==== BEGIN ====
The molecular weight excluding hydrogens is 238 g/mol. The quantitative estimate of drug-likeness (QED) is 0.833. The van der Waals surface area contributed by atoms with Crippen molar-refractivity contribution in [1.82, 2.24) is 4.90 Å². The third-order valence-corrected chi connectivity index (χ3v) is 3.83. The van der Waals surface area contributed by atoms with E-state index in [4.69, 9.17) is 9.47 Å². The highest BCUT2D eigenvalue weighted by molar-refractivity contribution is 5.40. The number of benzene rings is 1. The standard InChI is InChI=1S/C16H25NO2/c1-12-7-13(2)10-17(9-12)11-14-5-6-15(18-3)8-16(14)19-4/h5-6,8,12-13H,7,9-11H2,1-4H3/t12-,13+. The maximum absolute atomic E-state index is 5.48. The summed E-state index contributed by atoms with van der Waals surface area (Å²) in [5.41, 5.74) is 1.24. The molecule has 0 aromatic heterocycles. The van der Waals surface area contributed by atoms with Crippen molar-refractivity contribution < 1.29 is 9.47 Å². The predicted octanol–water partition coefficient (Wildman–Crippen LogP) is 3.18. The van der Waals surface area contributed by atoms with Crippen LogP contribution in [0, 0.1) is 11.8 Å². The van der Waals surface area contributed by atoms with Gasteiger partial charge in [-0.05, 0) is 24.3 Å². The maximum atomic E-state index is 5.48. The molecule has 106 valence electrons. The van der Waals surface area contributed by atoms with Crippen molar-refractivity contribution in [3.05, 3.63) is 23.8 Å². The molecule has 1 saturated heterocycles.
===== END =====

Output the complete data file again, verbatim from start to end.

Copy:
The molecular weight excluding hydrogens is 238 g/mol. The quantitative estimate of drug-likeness (QED) is 0.833. The van der Waals surface area contributed by atoms with Crippen molar-refractivity contribution in [1.82, 2.24) is 4.90 Å². The third-order valence-corrected chi connectivity index (χ3v) is 3.83. The van der Waals surface area contributed by atoms with E-state index in [4.69, 9.17) is 9.47 Å². The highest BCUT2D eigenvalue weighted by molar-refractivity contribution is 5.40. The number of benzene rings is 1. The standard InChI is InChI=1S/C16H25NO2/c1-12-7-13(2)10-17(9-12)11-14-5-6-15(18-3)8-16(14)19-4/h5-6,8,12-13H,7,9-11H2,1-4H3/t12-,13+. The maximum absolute atomic E-state index is 5.48. The summed E-state index contributed by atoms with van der Waals surface area (Å²) in [5.41, 5.74) is 1.24. The molecule has 0 aromatic heterocycles. The van der Waals surface area contributed by atoms with Crippen molar-refractivity contribution < 1.29 is 9.47 Å². The predicted octanol–water partition coefficient (Wildman–Crippen LogP) is 3.18. The van der Waals surface area contributed by atoms with Crippen LogP contribution in [0, 0.1) is 11.8 Å². The van der Waals surface area contributed by atoms with Gasteiger partial charge in [-0.05, 0) is 24.3 Å². The maximum atomic E-state index is 5.48. The molecule has 106 valence electrons. The van der Waals surface area contributed by atoms with Crippen molar-refractivity contribution in [3.05, 3.63) is 23.8 Å². The molecule has 1 saturated heterocycles.